Courtesy of Derek Wolfgram
California breweries recently made rosé beers in styles reminiscent of, from left, a tart fruit beer (Modern Times), a rosé wine (Sierra Nevada), a sparkling cider (21st Amendment) and a sour European ale (Bruery Terreux).

With the popularity of rosé wines growing over the past few years, especially in warm weather, it seems almost inevitable that craft brewers would try to capture a portion of the market share for refreshing pink beverages.

This summer saw a marked increase in the number of brews marketed as rosé beers by California breweries. As summer fades into fall, it’s not too late to try some pink beers, which represent a wide variety of styles.

21st Amendment

San Leandro’s 21st Amendment Brewing added Sparkale to its year-round lineup in 2019. At 5.5% alcohol by volume with minimal bitterness and reduced gluten, the beer is designed to mimic some of the drinking characteristics of cider. Pouring a clear strawberry-blonde color in the glass, the beer was very effervescent – the low white head from the initial pour dissipated almost immediately, but the beer continued to form a tight head as it bubbled away in the glass.

Surprisingly, the aroma was distinctly yeasty, with mild sweetness and subtle fruity notes relegated to the background. The brewers included peach, apple, cherry and cranberry in the beer, but the apple and peach notes were much more prevalent in the flavor, while the cherries and cranberries primarily contributed to the pinkish hue. With the apple-forward flavor that continued through the semi-dry finish, and the bright carbonation, the beer was reminiscent of Martinelli’s sparkling nonalcoholic cider.

Sierra Nevada

Sierra Nevada Brewing Co. in Chico released its Saison de Rosé for the first time this spring. The base beer is a lighter take on a saison, with hibiscus and grape must (the juice from freshly crushed grapes, still containing skins, stems and seeds) from Cabernet, Zinfandel and Chardonnay added. Pouring a strawberry blonde color in the glass with a tall, frothy head of white foam, the aroma was actually similar to some rosé wines, with floral and mineral notes, followed by the distinctive zip of saison yeast.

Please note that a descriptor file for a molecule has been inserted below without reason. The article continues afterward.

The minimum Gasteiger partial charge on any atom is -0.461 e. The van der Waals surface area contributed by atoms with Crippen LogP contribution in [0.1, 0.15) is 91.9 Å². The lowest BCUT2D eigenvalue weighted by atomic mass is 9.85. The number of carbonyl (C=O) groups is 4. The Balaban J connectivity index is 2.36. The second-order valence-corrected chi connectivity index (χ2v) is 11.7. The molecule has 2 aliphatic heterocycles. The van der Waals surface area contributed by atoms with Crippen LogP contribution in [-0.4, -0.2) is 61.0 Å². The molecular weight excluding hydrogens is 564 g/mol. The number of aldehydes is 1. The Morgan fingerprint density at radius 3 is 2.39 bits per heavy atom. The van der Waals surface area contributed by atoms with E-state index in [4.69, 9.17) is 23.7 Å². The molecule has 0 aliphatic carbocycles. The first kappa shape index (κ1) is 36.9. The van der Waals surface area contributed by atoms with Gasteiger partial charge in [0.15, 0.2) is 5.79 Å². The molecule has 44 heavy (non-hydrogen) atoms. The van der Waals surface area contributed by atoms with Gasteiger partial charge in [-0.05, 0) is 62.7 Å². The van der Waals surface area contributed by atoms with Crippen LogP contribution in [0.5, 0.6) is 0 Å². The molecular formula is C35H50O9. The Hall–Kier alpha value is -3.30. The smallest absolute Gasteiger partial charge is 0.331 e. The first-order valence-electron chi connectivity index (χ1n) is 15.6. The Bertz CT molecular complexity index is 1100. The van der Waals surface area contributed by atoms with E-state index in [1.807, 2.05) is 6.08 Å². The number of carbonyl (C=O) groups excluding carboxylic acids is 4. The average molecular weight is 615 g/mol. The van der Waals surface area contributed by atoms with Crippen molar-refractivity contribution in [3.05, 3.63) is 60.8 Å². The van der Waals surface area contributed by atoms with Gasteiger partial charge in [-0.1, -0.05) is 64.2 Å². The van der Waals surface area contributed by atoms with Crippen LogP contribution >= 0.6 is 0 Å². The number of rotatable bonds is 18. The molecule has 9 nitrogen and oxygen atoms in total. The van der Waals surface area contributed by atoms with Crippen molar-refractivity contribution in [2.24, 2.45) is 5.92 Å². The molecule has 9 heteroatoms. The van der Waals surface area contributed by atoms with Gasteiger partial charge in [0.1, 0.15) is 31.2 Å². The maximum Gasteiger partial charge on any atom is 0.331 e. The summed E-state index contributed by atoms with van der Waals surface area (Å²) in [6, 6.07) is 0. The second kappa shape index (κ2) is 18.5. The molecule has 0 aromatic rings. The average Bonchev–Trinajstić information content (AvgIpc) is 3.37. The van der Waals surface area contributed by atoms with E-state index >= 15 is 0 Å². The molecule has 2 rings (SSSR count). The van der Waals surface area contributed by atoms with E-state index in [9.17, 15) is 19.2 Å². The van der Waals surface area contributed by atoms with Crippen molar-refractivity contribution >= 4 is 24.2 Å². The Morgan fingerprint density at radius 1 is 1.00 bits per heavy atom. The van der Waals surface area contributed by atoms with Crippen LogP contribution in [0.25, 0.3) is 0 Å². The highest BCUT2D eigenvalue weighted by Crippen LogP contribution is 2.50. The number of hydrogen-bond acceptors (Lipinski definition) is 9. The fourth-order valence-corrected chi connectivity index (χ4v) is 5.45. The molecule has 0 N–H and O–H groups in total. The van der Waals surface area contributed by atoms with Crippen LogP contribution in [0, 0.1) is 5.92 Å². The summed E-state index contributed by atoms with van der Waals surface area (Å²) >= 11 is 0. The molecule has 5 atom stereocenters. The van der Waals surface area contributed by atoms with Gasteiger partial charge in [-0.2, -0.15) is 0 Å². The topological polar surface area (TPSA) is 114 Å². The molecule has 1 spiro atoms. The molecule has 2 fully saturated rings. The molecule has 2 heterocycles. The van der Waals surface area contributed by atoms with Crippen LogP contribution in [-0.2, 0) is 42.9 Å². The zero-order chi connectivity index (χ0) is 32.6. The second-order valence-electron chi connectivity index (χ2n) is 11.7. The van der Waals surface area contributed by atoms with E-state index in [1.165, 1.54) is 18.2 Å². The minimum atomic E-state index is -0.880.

The flavor was very light and crisp, with the focus remaining on spicy phenolics from saison yeast. While the grape must and hibiscus contributed to the complexity, they were pretty subtle additions to an otherwise traditional saison. Highly carbonated, light, dry and refreshing from the initial sip through the finish, Saison de Rosé may have been the most straightforward substitute for sparkling rosé wine that I tasted.

Modern Times

Modern Times Beer from San Diego has done several variations on its Fruitlands gose, a lightly sour, salted base beer with a variety of fruits added. The Rosé Edition, first released in the summer of 2018, featured cherries, raspberries, cranberries and lemons. The beer had a pinkish-orange, nectarine-colored body with a tight head, white with a pinkish tint, that faded quickly. Fresh, sweet-tart raspberries dominated the aroma, with the other fruits contributing pleasant complexity.

The flavor showcased lemony tartness and just a touch of the salt for which gose-style brews are known, with the fruit playing more of a background role on the palate. With moderate carbonation, a relatively light body and a crisp, tart finish, the beer was pleasant and enjoyable.

Bruery Terreux

Since 2017, Bruery Terreux in Placentia has brewed its Goses Are Red gose-style ale with Syrah grapes. Deep orange-amber with pink highlights, the beer had a tall fizzy white head that faded quickly. The first sniff of the glass made it clear that the tart acidity of this brew would not be subtle, with a substantial aroma of horse-blanket Brettanomyces wild yeast funk backed with a lemony tartness. The oak foeder aging contributed much more to the flavor than the grapes themselves did, and the additions of salt and coriander were definitely noticeable.

With strong carbonation and a crisp, puckering finish, this is a fine summer brew for those who like their sour rosé ales more aggressive than the Fruitlands.

Derek Wolfgram is a Certified Beer Judge through the Beer Judge Certification Program and an officer of the Silicon Valley Sudzers homebrew club. For more information, visit sudzers.org.

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